Article

Lloyd’s Register: how ammonia can be the ideal renewable marine fuel

We've recently reported a series of ammonia-fueled vessel development and demonstration projects led by industry consortia. One of these, in which Lloyd's Register is joined by Samsung Heavy Industries, MISC, and MAN Energy Solutions, is developing "an ammonia-fuelled tanker." In an interview with Ship Technology magazine this month, Lloyd's Register provided some new details about this project and added context for their ammonia-fueled vessel development plans.

Article

MAN ammonia engine update

In November 2019, MAN ES published a technical paper describing the design and performance of its two-stroke green-ammonia engine. The paper also quietly announces the intentions of MAN ES to exploit ammonia energy technologies in a new business case, Power-to-X (PtX, "the carbon-neutral energy storage and sector coupling technology of the future"). In other words, MAN is moving into green ammonia fuel production.

Article

Ammonia-fueled ships: entering the design phase

Three separate projects to design a range of ammonia-fueled vessels were announced last week at a shipping industry conference in China. Lloyd's Register has granted Approval in Principle (AiP) for the design of a 180,000 ton bulk carrier. ABS announced a project to "produce designs for an ammonia-fueled Chittagongmax container carrier of 2700 TEU capacity." And Lloyd's Register also announced a project for "an ammonia-fuelled 23,000 TEU Ultra-Large Container Ship (ULCS) concept design." All three projects are working with the two-stroke ammonia engine developed by MAN Energy Solutions, and all are led by major shipbuilders in China.

Article

The maritime sector’s ammonia learning curve: moving from scenario analysis to product development

ANNUAL REVIEW 2019: The maritime industry is learning about ammonia fast. It is searching for a new bunker fuel, and ammonia is one of the few options that can realistically deliver a 50% reduction in the sector's GHG emissions by 2050. The IMO declared this target in April 2018 and, in last year's Annual Review, I wrote about all the reports that were published demonstrating that ammonia could deliver this outcome. In the last 12 months, by contrast, we have moved quickly beyond analysis and into engineering design, technology testing, and product development.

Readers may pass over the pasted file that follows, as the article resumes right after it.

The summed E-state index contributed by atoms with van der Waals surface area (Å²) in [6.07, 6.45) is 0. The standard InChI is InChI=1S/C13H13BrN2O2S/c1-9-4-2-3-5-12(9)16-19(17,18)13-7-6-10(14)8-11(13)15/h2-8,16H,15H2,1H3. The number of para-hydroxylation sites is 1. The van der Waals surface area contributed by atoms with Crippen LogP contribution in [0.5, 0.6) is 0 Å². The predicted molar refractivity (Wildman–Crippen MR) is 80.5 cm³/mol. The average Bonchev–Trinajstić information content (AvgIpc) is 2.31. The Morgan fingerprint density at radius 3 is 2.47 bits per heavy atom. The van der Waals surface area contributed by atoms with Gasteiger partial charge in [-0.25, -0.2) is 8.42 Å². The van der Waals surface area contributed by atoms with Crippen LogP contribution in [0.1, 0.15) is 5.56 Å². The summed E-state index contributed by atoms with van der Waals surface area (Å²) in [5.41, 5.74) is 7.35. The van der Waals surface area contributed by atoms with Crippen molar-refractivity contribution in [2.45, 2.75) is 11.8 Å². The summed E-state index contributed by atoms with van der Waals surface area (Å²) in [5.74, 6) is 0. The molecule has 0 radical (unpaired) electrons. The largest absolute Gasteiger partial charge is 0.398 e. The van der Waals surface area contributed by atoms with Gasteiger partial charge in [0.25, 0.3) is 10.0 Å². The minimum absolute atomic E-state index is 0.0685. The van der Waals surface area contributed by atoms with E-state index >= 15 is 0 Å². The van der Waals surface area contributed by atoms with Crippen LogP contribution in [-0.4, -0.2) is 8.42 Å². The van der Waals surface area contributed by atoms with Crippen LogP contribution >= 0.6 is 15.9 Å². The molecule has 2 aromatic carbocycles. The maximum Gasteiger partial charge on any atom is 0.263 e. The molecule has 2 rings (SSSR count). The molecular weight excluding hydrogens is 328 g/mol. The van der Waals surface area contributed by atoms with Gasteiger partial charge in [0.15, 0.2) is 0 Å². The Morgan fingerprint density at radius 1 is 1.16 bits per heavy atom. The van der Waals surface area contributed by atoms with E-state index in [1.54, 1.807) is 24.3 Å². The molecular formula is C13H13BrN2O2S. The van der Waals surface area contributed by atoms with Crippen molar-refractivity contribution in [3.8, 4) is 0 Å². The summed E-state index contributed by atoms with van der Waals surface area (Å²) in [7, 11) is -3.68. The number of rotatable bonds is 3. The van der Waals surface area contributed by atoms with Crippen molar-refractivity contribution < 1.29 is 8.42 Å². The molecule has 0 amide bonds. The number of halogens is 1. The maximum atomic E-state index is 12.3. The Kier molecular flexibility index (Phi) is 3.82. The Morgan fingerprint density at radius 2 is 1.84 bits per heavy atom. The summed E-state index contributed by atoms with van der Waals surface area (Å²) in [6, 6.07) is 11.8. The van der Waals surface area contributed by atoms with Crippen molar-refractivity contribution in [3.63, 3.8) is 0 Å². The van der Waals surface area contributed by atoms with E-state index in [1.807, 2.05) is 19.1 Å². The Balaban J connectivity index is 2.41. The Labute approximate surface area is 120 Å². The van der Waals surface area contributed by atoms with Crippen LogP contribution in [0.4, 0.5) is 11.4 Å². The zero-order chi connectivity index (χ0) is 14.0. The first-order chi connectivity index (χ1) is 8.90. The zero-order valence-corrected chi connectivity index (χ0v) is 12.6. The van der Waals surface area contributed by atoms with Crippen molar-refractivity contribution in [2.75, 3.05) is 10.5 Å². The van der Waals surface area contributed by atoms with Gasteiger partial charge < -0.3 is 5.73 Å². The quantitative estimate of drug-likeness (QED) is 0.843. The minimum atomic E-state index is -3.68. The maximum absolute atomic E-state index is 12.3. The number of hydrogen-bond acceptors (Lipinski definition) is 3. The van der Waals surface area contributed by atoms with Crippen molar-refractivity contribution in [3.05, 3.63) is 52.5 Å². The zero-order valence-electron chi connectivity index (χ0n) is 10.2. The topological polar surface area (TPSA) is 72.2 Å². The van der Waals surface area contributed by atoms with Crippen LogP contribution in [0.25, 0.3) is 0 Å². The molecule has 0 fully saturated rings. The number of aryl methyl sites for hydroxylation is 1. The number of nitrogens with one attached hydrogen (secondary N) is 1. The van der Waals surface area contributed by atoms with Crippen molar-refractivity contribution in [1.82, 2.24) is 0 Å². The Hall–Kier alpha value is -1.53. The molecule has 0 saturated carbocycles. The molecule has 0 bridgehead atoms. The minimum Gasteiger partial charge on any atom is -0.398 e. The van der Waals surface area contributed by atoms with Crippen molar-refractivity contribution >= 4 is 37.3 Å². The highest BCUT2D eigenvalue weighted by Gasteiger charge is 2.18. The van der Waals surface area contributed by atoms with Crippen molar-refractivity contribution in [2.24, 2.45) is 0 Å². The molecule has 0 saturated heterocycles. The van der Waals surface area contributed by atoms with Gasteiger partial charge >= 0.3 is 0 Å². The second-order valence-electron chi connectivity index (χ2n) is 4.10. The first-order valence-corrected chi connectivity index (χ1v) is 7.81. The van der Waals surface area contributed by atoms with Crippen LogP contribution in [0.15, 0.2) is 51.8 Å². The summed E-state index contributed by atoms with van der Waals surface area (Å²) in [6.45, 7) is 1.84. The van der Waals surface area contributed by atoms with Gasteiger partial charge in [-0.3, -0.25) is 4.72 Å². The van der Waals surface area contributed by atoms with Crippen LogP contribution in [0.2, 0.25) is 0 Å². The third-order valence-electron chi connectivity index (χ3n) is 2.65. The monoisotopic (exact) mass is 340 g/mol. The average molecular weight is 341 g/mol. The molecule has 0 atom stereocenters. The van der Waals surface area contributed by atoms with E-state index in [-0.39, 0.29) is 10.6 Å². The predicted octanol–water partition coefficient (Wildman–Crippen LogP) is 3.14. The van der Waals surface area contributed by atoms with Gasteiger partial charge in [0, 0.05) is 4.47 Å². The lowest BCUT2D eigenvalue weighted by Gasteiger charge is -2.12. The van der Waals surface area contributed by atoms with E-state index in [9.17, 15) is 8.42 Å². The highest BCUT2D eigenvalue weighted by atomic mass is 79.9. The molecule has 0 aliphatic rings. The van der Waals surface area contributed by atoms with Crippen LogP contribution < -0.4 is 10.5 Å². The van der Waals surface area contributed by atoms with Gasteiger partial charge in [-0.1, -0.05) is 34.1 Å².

Article

Maritime Industry Targets Ammonia Fuel to Decarbonize Shipping

In the last 12 months ... The International Maritime Organization issued its Initial GHG Strategy, committing the global shipping industry to emission reductions that cannot be achieved with carbon-based fuels. This single action is the regulatory trigger that unleashes a three-decade transition to carbon-free liquid fuels like ammonia. The target date for this 50% reduction in emissions is 2050 but, given the long economic life of ocean vessels, the transition must begin immediately.

Article

Bunker Ammonia: new report quantifies ammonia as “the most competitive” fuel for zero-emission maritime vessels in 2030

This week, Lloyd's Register published the most significant comparative assessment so far of ammonia's potential as a zero-emission maritime fuel. The new report compares ammonia, used in either internal combustion engines (ICE) or fuel cells, to other low-carbon technologies, including hydrogen, batteries, and biofuels, estimating costs for 2030. It concludes that, of all the sustainable, available options, ammonia "appears the most competitive."

Article

Bunker Ammonia: carbon-free liquid fuel for ships

The shipping industry is beginning to evaluate ammonia as a potential "bunker fuel," a carbon-free alternative to the heavy fuel oil (HFO) used in maritime transport. International trade associations are leading the effort to decarbonize the sector, in alignment with targets set by the Paris Climate Agreement. Their immediate challenge is simple to state but hard to solve: "ambitious CO2 reduction objectives will only be achievable with alternative marine fuels which do not yet exist." In the long-term, however researchers recognize that "fuel cell-powered ships are likely to dominate, drawing their energy from fuels such as hydrogen and ammonia."

Paper

Ammonia – Could it replace HFO/LSFO?

The core of this presentation deals with the nature of ammonia, its natural characteristics that make it a future fuel solution candidate, the safety measures that need to be applied in order to carry it on board without endangering lives, environment & property, as well as whether this would be a feasible and cost- or risk-effective solution. For a long time, a lot of discussions have been centered around this subject, now bringing it to the immediate forefront & creating various questions that we will aim to answer to the interested individuals’, ship-managers’, businesses’, ship-owners’ and corporations’ satisfaction. Lloyd’s Register –…